It’s time to close the women’s prison


Editor’s note: This commentary is by Bill Schubart, a regular commentator for Vermont Public Radio who lives in Hinesburg. This piece was first aired on VPR.

As the Legislature and the Department of Corrections consider how to repatriate the Vermont prisoners housed in Mississippi, several legislators see the larger picture. We don’t need new prisons. We need to address the causes of crime such as poverty, abuse and addiction and develop more cost-effective alternatives to incarceration, like treatment, training and restorative justice.

There’s mounting support for closing the Chittenden Regional Correctional Facility this year and transitioning the few women who need supervision to the existing system with extra protections as necessary.

Mass incarceration has reached a cultural and economic crisis point. The U.S. jails more of its citizens per capita than any other major world power including China and Russia. Conservatives and liberals agree on the need to reform sentencing, reduce our reliance on incarceration, and create opportunities for people transitioning from supervision back into our communities.

In Vermont we spend about $85,000 annually to keep a woman in prison and about $50,000 for each man – at best, an investment in recidivism. This does not include the cost of caring for the hundreds of children of incarcerated parents. We should be thinking how we might invest in healing the damage, both for the victims of crime and those resorting to criminal behavior. We should invest in people not punishments.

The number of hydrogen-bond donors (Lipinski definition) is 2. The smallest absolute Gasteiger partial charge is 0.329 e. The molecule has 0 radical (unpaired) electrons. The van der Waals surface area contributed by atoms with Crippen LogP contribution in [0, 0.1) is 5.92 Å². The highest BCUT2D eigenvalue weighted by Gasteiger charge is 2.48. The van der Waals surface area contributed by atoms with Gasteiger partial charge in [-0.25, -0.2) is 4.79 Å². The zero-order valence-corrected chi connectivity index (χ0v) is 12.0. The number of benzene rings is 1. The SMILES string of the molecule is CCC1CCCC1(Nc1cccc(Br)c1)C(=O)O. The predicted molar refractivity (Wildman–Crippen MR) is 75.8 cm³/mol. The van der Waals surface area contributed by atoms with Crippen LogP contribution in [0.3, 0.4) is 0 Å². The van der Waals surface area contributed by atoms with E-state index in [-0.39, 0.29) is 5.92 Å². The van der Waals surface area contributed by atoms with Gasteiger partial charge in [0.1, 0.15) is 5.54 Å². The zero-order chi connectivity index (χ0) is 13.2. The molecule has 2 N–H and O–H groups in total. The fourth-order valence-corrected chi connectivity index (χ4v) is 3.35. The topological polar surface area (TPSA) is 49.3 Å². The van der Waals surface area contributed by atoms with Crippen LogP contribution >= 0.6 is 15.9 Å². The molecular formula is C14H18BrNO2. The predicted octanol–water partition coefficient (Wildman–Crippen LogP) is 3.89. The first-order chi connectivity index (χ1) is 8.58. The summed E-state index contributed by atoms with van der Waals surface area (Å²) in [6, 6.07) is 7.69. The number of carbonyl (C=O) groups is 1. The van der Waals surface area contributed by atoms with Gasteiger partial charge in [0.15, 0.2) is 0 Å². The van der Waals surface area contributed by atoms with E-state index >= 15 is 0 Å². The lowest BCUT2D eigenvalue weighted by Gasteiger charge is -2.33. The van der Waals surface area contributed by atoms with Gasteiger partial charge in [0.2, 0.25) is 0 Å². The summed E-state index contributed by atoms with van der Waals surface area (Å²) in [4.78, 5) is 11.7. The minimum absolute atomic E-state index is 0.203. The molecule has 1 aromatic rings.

The Chittenden facility, was built originally to confine 100 men. Now a shambles, the Department of Corrections is resisting efforts by the ACLU, VTDigger, and criminal justice reform groups to release data and information on conditions inside.

It houses some 150 women. About a dozen have violent histories and need supervision. Another 25 or so have committed property crimes stemming from simple greed, poverty or addiction. The rest are either detainees awaiting trial and too poor to post bail or are past their release dates but have no viable housing options. Most share a history of trauma including abuse, neglect or addiction, for which they receive little or no support.

We’re better than this. It’s time to close the women’s prison.

There will always be a need to supervise people who have committed violent offenses but there are more effective ways to deal with those who haven’t than jail time. Restorative justice, circles of support and accountability, transitional housing and mental health treatment options are less expensive and offer a redemptive path back to community and economic independence.

It’s easy to blame the Department of Corrections for this deplorable situation. But they don’t put people in prisons; they manage them for better or for worse. Prosecutors, judges, police, legislators and, yes, we Vermonters do. We elect our prosecutors and legislators. We oversee appointed judges and police. Our entire criminal justice system reflects our belief in punishment as a deterrent to crime. Until we get over this myth and rethink our criminal justice system with a goal of helping people to safely re-enter society equipped to lead productive lives, we’ll continue to waste money and lives building prisons.

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